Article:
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Te Kura O Te Kauaeranga - Thames South School has registered with Civil Defence’s Emergency Operations Centre as a Community Led Centre for Thames. PHOTO: SUPPLIED

Hot showers, warm kai as kura opens as evacuation centre

There is a hot macaroni and cheese cooking at Te Kura O Te Kauaeranga – Thames South School. 

The team on site have also prepared a warming soup, have boiled the jug, and have transformed a classroom into a movie theatre for the kids.

On the kura’s third day as a Community Led Centre, accommodating displaced people during Cyclone Gabrielle’s visit to the Thames Valley, they are still getting families utilising the space for shelter, comfort, and peace of mind. 

“We’ve had whānau come in from day one,” board chair Michael Barlow told The Profile on Tuesday. “Some have been coming and going, and we’ve also had people in transit – people who have nowhere else to go.” 

On Saturday, the board decided to register with Civil Defence’s Emergency Operations Centre as a Community Led Centre for Thames. 

The kura has worked with Te Whāriki Manawāhine O Hauraki Womens Refuge, Ngati Maru, local Māori Wardens, Thames High School, and Coastal Bins.

“What drives me is just making sure our whānau are safe. I’m okay, my own house is fine, but thinking about everyone else that is struggling, even just struggling to have a feed and a nice hot shower, that’s what drives all of us,” Michael said.

As an evacuation centre, the kura on Rolleston St has welcomed in a woman with pets, large family groups, and homeless residents. 

“We had a lovely couple who had six kids, they couldn’t get home, they had no power, and so they came in, had lunch, and then once the roads cleared, they went home,” Michael said.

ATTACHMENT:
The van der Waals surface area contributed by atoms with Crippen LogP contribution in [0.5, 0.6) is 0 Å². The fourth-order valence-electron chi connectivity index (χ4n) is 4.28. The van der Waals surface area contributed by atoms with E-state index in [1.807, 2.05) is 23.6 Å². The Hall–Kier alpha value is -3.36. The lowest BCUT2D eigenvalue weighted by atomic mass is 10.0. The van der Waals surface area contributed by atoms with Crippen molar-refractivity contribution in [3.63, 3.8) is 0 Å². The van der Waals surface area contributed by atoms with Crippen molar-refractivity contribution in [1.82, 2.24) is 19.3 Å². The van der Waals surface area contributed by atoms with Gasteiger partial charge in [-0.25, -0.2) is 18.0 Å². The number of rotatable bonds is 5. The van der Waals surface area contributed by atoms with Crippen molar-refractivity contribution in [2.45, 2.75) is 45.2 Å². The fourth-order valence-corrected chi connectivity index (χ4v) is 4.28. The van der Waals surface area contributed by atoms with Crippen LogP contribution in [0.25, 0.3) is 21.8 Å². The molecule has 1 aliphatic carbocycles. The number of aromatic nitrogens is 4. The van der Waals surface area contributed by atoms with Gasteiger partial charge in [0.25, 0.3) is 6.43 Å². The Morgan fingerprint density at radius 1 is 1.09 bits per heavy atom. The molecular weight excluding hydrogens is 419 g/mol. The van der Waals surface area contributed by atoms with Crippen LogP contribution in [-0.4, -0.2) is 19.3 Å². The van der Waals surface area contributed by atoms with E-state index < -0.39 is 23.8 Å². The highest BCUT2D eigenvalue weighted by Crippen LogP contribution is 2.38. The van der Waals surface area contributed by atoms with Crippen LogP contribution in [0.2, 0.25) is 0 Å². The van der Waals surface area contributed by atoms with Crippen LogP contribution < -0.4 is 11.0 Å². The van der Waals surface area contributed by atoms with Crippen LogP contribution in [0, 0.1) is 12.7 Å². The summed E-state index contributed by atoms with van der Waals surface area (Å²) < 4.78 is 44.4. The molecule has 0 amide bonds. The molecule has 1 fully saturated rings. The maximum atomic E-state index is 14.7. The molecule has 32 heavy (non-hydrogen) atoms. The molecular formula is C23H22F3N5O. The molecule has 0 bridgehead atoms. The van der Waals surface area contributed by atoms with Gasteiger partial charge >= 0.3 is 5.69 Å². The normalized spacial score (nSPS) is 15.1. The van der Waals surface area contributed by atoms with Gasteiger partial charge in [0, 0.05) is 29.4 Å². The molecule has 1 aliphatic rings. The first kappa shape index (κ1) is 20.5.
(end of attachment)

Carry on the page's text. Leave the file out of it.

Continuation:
“Monday night was probably our busiest. We had a family come in who were drenched. We gave them towels, a hot drink, and blankets, and they crashed out here until this morning.”

Michael’s mum, Andre, is still at the kura making meals, and Michael said at this stage, he expected the school will still be operating as a Community Led Centre on Wednesday. 

Meanwhile, Waikino School in the Karangahake Gorge also opened its doors on Monday night in case anyone needed a place to stay.

Principal Jo Wheway said she thought the school wouldn’t be needed, but she got a call about 10:30pm from a “lovely local family” worried about the large trees around their property.

“So, they came up and spent the night warm and safe in one of our classrooms,” she said. “They’ve headed back to their place this morning and thankfully their house is safe.” 

Jo said it was “handy” that they were able to offer school as a safe refuge for people as Waikino was often “overlooked” as it was located between Waihī and Paeroa. 

“But if we have floods and slips then the people of Waikino can’t get to either of those towns, so we have to start thinking about community resilience as we look to a future with increased likelihood of adverse weather events,” she said.

– Additional reporting by Alice Parminter.